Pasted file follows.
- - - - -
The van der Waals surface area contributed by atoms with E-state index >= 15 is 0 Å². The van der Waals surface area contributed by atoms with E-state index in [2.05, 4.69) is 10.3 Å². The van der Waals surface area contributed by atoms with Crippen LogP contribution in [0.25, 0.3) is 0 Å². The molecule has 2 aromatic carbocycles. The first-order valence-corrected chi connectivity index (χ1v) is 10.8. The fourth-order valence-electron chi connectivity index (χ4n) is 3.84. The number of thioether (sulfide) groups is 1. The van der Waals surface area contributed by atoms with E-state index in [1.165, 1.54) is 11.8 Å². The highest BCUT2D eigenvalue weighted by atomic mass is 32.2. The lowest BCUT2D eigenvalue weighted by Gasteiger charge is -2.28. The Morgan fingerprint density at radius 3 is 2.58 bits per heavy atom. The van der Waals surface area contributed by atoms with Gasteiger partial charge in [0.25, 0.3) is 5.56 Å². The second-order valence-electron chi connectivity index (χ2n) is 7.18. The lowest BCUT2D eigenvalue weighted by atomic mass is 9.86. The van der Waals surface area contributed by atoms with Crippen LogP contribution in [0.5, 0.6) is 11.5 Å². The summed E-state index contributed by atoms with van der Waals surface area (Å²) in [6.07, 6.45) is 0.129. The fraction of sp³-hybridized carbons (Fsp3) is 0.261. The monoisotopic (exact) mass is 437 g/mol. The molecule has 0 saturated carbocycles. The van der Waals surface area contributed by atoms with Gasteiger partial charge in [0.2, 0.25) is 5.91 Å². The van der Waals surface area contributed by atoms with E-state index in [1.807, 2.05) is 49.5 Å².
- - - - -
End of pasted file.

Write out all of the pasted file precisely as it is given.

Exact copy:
The van der Waals surface area contributed by atoms with E-state index >= 15 is 0 Å². The van der Waals surface area contributed by atoms with E-state index in [2.05, 4.69) is 10.3 Å². The van der Waals surface area contributed by atoms with Crippen LogP contribution in [0.25, 0.3) is 0 Å². The molecule has 2 aromatic carbocycles. The first-order valence-corrected chi connectivity index (χ1v) is 10.8. The fourth-order valence-electron chi connectivity index (χ4n) is 3.84. The number of thioether (sulfide) groups is 1. The van der Waals surface area contributed by atoms with E-state index in [1.165, 1.54) is 11.8 Å². The highest BCUT2D eigenvalue weighted by atomic mass is 32.2. The lowest BCUT2D eigenvalue weighted by Gasteiger charge is -2.28. The Morgan fingerprint density at radius 3 is 2.58 bits per heavy atom. The van der Waals surface area contributed by atoms with Gasteiger partial charge in [0.25, 0.3) is 5.56 Å². The second-order valence-electron chi connectivity index (χ2n) is 7.18. The lowest BCUT2D eigenvalue weighted by atomic mass is 9.86. The van der Waals surface area contributed by atoms with Crippen LogP contribution in [0.5, 0.6) is 11.5 Å². The summed E-state index contributed by atoms with van der Waals surface area (Å²) in [6.07, 6.45) is 0.129. The fraction of sp³-hybridized carbons (Fsp3) is 0.261. The monoisotopic (exact) mass is 437 g/mol. The molecule has 0 saturated carbocycles. The van der Waals surface area contributed by atoms with Gasteiger partial charge in [0.2, 0.25) is 5.91 Å². The van der Waals surface area contributed by atoms with E-state index in [1.807, 2.05) is 49.5 Å².